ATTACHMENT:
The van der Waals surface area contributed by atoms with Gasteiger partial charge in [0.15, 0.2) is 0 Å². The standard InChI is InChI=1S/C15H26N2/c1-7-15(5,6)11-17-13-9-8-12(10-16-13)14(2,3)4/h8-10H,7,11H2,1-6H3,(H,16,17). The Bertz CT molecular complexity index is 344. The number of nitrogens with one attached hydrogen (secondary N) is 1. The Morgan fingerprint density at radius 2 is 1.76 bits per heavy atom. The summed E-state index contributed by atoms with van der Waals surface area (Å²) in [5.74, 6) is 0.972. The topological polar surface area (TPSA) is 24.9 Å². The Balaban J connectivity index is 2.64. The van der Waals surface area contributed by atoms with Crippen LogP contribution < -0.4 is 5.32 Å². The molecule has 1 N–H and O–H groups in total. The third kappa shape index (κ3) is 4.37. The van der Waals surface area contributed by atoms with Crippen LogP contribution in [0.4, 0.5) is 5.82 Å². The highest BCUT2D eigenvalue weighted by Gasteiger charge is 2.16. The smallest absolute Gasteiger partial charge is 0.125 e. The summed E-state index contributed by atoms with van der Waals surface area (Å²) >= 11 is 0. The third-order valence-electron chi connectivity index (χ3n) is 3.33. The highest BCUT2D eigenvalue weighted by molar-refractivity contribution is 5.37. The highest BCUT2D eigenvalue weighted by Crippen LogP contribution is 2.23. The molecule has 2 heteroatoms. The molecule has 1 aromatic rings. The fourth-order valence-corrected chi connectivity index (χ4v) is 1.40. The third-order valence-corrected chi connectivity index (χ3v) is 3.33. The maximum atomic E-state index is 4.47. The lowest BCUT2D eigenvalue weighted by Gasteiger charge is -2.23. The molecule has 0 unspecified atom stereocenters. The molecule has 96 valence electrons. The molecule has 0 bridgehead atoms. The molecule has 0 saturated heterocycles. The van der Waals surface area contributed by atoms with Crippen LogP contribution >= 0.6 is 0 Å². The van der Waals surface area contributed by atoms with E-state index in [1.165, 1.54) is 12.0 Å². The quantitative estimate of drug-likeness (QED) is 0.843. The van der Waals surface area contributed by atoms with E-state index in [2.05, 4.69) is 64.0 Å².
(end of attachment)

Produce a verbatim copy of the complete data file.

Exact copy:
The van der Waals surface area contributed by atoms with Gasteiger partial charge in [0.15, 0.2) is 0 Å². The standard InChI is InChI=1S/C15H26N2/c1-7-15(5,6)11-17-13-9-8-12(10-16-13)14(2,3)4/h8-10H,7,11H2,1-6H3,(H,16,17). The Bertz CT molecular complexity index is 344. The number of nitrogens with one attached hydrogen (secondary N) is 1. The Morgan fingerprint density at radius 2 is 1.76 bits per heavy atom. The summed E-state index contributed by atoms with van der Waals surface area (Å²) in [5.74, 6) is 0.972. The topological polar surface area (TPSA) is 24.9 Å². The Balaban J connectivity index is 2.64. The van der Waals surface area contributed by atoms with Crippen LogP contribution < -0.4 is 5.32 Å². The molecule has 1 N–H and O–H groups in total. The third kappa shape index (κ3) is 4.37. The van der Waals surface area contributed by atoms with Crippen LogP contribution in [0.4, 0.5) is 5.82 Å². The highest BCUT2D eigenvalue weighted by Gasteiger charge is 2.16. The smallest absolute Gasteiger partial charge is 0.125 e. The summed E-state index contributed by atoms with van der Waals surface area (Å²) >= 11 is 0. The third-order valence-electron chi connectivity index (χ3n) is 3.33. The highest BCUT2D eigenvalue weighted by molar-refractivity contribution is 5.37. The highest BCUT2D eigenvalue weighted by Crippen LogP contribution is 2.23. The molecule has 2 heteroatoms. The molecule has 1 aromatic rings. The fourth-order valence-corrected chi connectivity index (χ4v) is 1.40. The third-order valence-corrected chi connectivity index (χ3v) is 3.33. The maximum atomic E-state index is 4.47. The lowest BCUT2D eigenvalue weighted by Gasteiger charge is -2.23. The molecule has 0 unspecified atom stereocenters. The molecule has 96 valence electrons. The molecule has 0 bridgehead atoms. The molecule has 0 saturated heterocycles. The van der Waals surface area contributed by atoms with Crippen LogP contribution >= 0.6 is 0 Å². The van der Waals surface area contributed by atoms with E-state index in [1.165, 1.54) is 12.0 Å². The quantitative estimate of drug-likeness (QED) is 0.843. The van der Waals surface area contributed by atoms with E-state index in [2.05, 4.69) is 64.0 Å².